Foyer and Entryway Lighting Tips
Sometimes there's nothing better than walking into your home after a long, trying day, flipping a switch, and seeing your abode illuminated by cozy, inviting light. The entryway or foyer of your home can be a significant space, especially because it's the first thing guests see when entering your home. Besides the obvious safety reason, lighting in these areas is crucial to visitors' first impressions of your home. Whether your goal is to create a warm and welcoming atmosphere, or to show off the beauty and grandeur of a winding staircase, crown-molded ceilings, or other architectural features, lighting is one way that it can be done.
Before deciding on a main overhead fixture to hang in your entryway, such as a pendant or chandelier, it's critical that you to know what size fixture you should be looking for. If you purchase a fixture that's too small, it may not provide nearly enough overhead light to fill the room. Buy a fixture that’s too large, and it could overpower an otherwise average-sized entryway.
One of the best ways to determine what the width of your overhead fixture should be is to take the length and width (in feet) of your entryway or foyer and add them together. The sum of the length and width of your entryway is how wide your overhead fixture should be in inches. Here’s an example:
15 (entryway length in feet) + 10 (entryway width in feet) = 25 (fixture width in inches)
While the size of your fixtures may vary due to the size of your entryway, the height at which it hangs above the ground doesn't have as much wiggle room. When hanging an overhead fixture, there should always be a clearance of at least seven feet between the bottom of the fixture and the ground. If you find that your ceilings are a little bit low and can't accommodate a fixture that , flush mount and close-to-ceiling fixtures are your best options for an overhead light.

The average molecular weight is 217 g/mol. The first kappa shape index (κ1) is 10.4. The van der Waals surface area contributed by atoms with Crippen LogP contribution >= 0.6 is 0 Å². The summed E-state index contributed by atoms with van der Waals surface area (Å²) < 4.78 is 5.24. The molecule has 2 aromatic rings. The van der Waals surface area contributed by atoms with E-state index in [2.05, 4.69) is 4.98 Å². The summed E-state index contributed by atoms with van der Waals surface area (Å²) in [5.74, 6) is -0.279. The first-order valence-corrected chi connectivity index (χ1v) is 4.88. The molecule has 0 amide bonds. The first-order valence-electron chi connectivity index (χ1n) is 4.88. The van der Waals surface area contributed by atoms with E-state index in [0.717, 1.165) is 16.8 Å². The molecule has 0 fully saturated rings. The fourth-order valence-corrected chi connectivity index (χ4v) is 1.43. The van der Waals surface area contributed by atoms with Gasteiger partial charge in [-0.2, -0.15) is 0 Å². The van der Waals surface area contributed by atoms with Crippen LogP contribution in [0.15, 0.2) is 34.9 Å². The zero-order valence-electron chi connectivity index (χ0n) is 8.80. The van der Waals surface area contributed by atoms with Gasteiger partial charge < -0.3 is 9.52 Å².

Foyer and entryway lighting isn't just about choosing overhead fixtures; it’s also about using accent lighting to create a balanced environment and highlighting any architectural or décor features you want to stand out. We've talked about the layered lighting approach before, and it’s no different when it comes to lighting up this particular part of your home.
Each foyer and entryway is unique, so there really is no one way to use accent lighting. Do you have a staircase that could use some extra light? Wall sconces placed along the staircase wall or flanking an entryway mirror above a console table would provide soft, low illumination that could be used with or without the overhead light. Wall sconces should always be placed above shoulder height and spaced evenly between steps if used along a staircase. This may vary depending on how many steps you have on your particular staircase, but sconces should be placedno less than three steps apart. Table and floor lamps are also a simple and convenient method of accent lighting that eliminate the hassle of installation and are ideal on or near the console table you might throw your keys and junk mail on after you walk through the door.
Your options for accent lighting are endless, but always keep one thing in mind: all of your light sources, in both accent and overhead fixtures, should have the same color temperature to keep the color of light consistent. Color temperature, measured in Kelvins, also allows you to create a mood lighting. For a warm, inviting mood, look for bulbs on the lower end of the color spectrum, such as between 2700K and 3500K. Anything above those color temperatures will give off a whiter and brighter light.
Do you have any questions or cool foyer lighting ideas you'd like to share? We'd love to hear from you! Leave us a comment or reach out to us on Facebook, Twitter, Google Plus, LinkedIn, or Pinterest.